New Restaurant: Fashionable Fujimar
A new restaurant has opened its doors to DC. Fujimar occupies the top floor of K Street's glitzy club, Lima, and the decoration and clientele are trendy and fashionable. The food, a fusion of Latin American and Asian cuisines, also follows the latest culinary buzz with an emphasis on ceviche and sushi. Before Fujimar, the top floor served only Latin-inspired dishes, but owner and manager Masoud Aboughaddareh closed Lima's restaurant from December to just now to give it a makeover. (For a while, the new restaurant was to be called Fujimori, but turns out that's the name of a former Peruvian president who's now jailed on bribery and embezzlement charges. Cue a Rick Perry oops.) Fujimar's main dining room is luxuriously decorated with red velvet chaises and colorful chandeliers. It's back bar area featuring a sushi bar exudes modern luxury with its white and angular aesthetic. This is the place for 4-inch heels and skinny ties, for champagne and speciality sushi, and for girls' night out and dancing until dawn. (In fact, Fujimar will be serving sushi and ceviche until 1am Monday through Thursday and until 2am on Friday and Saturday.)
At the opening, the drinks kept flowing, which I'm not opposed to, but the food came in starts and stops (this I am opposed to). The cocktails, devised by veteran mixologists Ari and Micah Wilder whose credits include Potenza and Zola, tasted fresh and complex. They also looked stunning, and I couldn't help but take a million pictures. I spent at least twenty minutes just staring at the bartender's hands, watching him whip things up with ease and expertise. The ingredients are creative, and the drinks are so flavorful that you can barely taste any bitter alcoholic aftertaste. I ordered the Eastern Promise, a vodka drink with tamarind nectar topped off with Sauterne (a white wine) foam and violet salt. All the juices and purees used in Fujimar's speciality cocktails are made in-house, including a delicious nonalcoholic ginger beer. I really enjoyed the fact that the Yamakazi Cobbler arrived in a mason jar (I guess this place isn't too uppity) with a mint leaf dusted with confectioner's sugar. If you like mojitos, then this drink is for you. The Forbidden is for people who like smoky, savory drinks; it definitely has a bite to it with the addition of bitters and jalapeño liquor. Whatever cocktail you choose, it is going to be delicious.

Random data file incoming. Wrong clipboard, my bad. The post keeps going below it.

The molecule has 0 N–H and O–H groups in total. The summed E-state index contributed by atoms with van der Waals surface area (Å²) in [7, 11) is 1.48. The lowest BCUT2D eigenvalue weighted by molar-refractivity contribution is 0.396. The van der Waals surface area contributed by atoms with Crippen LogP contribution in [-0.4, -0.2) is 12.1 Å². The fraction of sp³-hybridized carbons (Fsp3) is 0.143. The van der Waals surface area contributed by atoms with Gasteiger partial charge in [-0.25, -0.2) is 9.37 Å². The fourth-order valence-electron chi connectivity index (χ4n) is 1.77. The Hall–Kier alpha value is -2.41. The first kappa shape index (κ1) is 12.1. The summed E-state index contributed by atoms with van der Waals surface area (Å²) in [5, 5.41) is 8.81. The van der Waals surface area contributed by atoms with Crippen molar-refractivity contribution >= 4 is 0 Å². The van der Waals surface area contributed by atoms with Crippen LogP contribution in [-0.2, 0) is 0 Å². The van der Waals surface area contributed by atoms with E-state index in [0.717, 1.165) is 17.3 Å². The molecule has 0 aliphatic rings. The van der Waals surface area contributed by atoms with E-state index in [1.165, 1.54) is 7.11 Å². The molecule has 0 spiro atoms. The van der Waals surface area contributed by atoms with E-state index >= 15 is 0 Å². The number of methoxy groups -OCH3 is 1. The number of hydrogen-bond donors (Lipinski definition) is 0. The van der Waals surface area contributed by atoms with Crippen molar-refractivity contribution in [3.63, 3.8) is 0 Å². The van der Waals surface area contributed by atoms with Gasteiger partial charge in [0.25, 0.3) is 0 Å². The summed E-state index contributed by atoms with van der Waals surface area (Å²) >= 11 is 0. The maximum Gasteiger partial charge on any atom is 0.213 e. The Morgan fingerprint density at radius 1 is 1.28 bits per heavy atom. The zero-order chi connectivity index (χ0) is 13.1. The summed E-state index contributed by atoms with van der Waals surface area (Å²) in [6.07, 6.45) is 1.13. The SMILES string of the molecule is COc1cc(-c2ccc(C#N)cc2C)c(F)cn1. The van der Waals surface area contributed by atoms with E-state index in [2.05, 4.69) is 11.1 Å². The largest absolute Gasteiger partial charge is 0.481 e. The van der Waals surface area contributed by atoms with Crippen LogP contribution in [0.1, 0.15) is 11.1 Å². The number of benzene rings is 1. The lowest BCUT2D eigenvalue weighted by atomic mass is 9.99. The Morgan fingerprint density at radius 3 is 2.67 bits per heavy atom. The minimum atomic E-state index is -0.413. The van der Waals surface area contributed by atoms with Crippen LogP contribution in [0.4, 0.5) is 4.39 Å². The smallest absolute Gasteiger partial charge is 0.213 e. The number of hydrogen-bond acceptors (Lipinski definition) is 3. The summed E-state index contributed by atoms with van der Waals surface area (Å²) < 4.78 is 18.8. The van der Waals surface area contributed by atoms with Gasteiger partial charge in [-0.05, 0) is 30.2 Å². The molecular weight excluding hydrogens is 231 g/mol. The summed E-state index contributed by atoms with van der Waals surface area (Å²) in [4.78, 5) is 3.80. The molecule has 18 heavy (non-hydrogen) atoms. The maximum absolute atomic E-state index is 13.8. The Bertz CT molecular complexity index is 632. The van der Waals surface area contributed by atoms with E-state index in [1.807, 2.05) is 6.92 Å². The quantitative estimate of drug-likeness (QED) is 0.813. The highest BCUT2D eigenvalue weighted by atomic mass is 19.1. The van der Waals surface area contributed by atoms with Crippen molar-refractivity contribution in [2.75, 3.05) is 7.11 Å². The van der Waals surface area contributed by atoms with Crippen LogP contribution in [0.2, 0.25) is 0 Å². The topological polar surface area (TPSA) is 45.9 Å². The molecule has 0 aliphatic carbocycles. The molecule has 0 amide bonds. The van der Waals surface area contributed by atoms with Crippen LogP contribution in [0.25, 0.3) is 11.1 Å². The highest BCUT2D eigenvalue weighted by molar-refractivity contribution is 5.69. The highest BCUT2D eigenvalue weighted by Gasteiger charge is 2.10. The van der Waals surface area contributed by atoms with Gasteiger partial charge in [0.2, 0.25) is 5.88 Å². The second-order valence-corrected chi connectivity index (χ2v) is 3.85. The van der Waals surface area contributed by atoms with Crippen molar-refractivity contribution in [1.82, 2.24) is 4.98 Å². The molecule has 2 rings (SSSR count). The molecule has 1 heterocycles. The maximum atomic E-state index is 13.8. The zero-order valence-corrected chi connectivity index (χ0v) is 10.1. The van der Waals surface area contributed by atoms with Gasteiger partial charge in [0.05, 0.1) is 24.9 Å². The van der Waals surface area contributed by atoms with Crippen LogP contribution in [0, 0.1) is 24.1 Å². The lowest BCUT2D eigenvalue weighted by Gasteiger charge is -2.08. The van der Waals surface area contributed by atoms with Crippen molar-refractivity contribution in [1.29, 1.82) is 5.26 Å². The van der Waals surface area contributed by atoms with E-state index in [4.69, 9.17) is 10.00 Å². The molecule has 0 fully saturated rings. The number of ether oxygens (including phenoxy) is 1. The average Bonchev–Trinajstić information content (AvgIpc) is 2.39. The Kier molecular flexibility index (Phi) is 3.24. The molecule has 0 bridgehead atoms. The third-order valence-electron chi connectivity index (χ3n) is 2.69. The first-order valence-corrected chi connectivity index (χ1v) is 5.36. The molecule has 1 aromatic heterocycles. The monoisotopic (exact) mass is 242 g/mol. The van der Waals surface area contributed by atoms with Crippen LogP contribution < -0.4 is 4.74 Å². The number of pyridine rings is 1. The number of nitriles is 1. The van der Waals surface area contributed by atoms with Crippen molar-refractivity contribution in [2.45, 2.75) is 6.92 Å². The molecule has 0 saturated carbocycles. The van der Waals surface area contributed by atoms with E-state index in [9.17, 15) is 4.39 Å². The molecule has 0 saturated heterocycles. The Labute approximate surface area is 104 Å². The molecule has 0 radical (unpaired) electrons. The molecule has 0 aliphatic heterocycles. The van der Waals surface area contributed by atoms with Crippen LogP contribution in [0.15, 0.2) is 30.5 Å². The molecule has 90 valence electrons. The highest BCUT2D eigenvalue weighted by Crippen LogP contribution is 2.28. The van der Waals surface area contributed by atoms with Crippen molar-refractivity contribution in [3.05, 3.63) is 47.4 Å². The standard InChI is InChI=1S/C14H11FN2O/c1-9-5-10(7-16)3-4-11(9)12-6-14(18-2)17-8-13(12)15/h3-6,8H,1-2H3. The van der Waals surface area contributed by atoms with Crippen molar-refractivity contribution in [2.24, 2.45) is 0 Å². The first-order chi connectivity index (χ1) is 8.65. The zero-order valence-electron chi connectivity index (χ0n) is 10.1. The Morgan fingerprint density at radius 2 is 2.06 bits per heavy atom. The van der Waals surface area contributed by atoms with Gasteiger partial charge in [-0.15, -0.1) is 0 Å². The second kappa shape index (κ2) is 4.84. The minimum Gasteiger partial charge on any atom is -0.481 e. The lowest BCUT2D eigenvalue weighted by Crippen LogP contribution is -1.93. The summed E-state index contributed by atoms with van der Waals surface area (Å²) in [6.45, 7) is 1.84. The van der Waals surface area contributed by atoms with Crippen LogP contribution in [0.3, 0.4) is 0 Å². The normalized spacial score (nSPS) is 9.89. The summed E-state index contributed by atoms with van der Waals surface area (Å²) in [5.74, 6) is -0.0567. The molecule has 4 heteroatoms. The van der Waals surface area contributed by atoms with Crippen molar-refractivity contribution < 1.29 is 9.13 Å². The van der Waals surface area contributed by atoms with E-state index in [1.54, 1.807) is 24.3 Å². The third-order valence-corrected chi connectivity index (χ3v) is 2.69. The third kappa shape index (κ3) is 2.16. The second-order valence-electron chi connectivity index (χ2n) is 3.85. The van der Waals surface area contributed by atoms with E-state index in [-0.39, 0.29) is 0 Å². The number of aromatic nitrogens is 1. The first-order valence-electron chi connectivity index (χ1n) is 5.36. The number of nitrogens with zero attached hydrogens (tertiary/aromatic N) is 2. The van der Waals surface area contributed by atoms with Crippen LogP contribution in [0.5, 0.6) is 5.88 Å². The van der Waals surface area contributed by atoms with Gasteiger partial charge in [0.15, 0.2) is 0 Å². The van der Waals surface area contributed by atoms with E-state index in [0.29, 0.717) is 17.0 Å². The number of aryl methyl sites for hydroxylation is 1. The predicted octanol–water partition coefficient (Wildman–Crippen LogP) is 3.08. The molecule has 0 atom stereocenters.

Chef Raynold Mendizabal heads up the kitchen, and he has an array of sushi chefs underneath him who roll out the gourmet rolls. Check out the Spicy Ahi Oshibako, which is a tuna "roll" except that is boxed instead of rolled up together. As a result, the roll, when cut, looks like perfect cubes. Like the sushi bar's angular decoration, the oshibako rolls mirror the hard edges. The sushi memo fuses Latin American ingredients such as a garnish of fried jalapeño on the Spicy Ahi Oshibako. I can also recommend the Scallop roll for its subtly sweet taste. Sliced scallop decorates the top of the roll, and it is dusted with brown sugar and then seared to caramelize the sugar. Although the mango flavor is almost undetectable, it adds a needed crunch to the scallop and avocado in the roll. I also sampled fried cod fingers with wasabi. This dish fell flat because I could barely taste the wasabi, and the cod was extremely mushy to the extend that the fried outside was the only thing to keep the food glued together. Thankfully, I did not see this on the menu, so it seems like Fujimar was perhaps testing this hot dish.
With its convenient location (a block away from McPherson Metro station), Fujimar is easy to reach. If you are seeking a change of pace from the city's established dining institutions and feel up for a modern lounge-y place, then Fujimar is your destination. Dishes range from $10-18. Fujimar is located at 1401 K Street, NW, DC.
Short URL: http://bit.ly/wkbkPd